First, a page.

What I did last summer
I watch the old woman next door,
her sheets flying kites
tethered to a wire clothes line.
She leans against a rusty pole,
single clothespin in her mouth,
pauses to consider linens hung to dry
on summer afternoons.
Dripping air in dry skies, sweat,
iced watermelon, banjo and fiddles
on a front porch, old men in overalls,
kids with no shoes, the growl of a lawn mower.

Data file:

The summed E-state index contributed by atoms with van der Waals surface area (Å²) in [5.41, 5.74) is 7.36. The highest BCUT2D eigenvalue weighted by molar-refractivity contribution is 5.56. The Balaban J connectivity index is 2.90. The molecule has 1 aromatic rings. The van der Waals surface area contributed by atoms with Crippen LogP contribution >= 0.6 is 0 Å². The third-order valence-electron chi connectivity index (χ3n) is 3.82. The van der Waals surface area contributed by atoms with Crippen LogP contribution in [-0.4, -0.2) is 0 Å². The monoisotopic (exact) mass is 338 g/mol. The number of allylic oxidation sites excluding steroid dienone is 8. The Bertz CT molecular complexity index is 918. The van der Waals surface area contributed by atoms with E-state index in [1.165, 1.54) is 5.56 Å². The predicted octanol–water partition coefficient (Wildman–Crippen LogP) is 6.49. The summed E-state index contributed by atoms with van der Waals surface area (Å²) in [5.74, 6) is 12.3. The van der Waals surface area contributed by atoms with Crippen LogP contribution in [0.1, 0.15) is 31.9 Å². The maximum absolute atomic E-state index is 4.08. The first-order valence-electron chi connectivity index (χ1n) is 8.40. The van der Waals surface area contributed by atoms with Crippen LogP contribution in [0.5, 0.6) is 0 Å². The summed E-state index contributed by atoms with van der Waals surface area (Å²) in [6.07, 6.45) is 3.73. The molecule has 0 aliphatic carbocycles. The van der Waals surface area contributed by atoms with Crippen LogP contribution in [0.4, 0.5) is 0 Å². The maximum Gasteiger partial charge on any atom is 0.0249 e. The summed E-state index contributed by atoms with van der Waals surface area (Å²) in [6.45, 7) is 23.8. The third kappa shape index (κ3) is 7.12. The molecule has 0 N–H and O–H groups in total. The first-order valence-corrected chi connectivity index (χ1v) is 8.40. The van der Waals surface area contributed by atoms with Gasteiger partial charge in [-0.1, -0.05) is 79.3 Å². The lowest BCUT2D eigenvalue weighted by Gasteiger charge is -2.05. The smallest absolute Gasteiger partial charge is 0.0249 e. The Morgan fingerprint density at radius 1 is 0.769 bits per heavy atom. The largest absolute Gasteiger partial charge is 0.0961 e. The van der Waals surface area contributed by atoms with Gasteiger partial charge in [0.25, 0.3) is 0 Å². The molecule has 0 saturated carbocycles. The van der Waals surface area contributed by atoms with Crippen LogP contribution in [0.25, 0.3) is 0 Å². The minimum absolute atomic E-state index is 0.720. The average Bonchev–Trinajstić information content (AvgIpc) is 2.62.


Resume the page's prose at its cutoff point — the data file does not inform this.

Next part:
I never hang sheets out to dry
they smell like dirt
like a fresh-dug grave.
Naked inside cocoon clothing,
she believes the layers impregnable
and strides into traffic, zig, zag,
bounces from one near accident
to another until exhausted
in the middle of the highway
just to watch
red Mustangs and white
Suburbans and Cadillac limousines —
taffy stretched over turning wheels —
blackened windows holding grief —
boxes of bones, naked beneath handfuls
of dust to dust, ash to ash.
She remains in the middle of the highway
not seeing danger.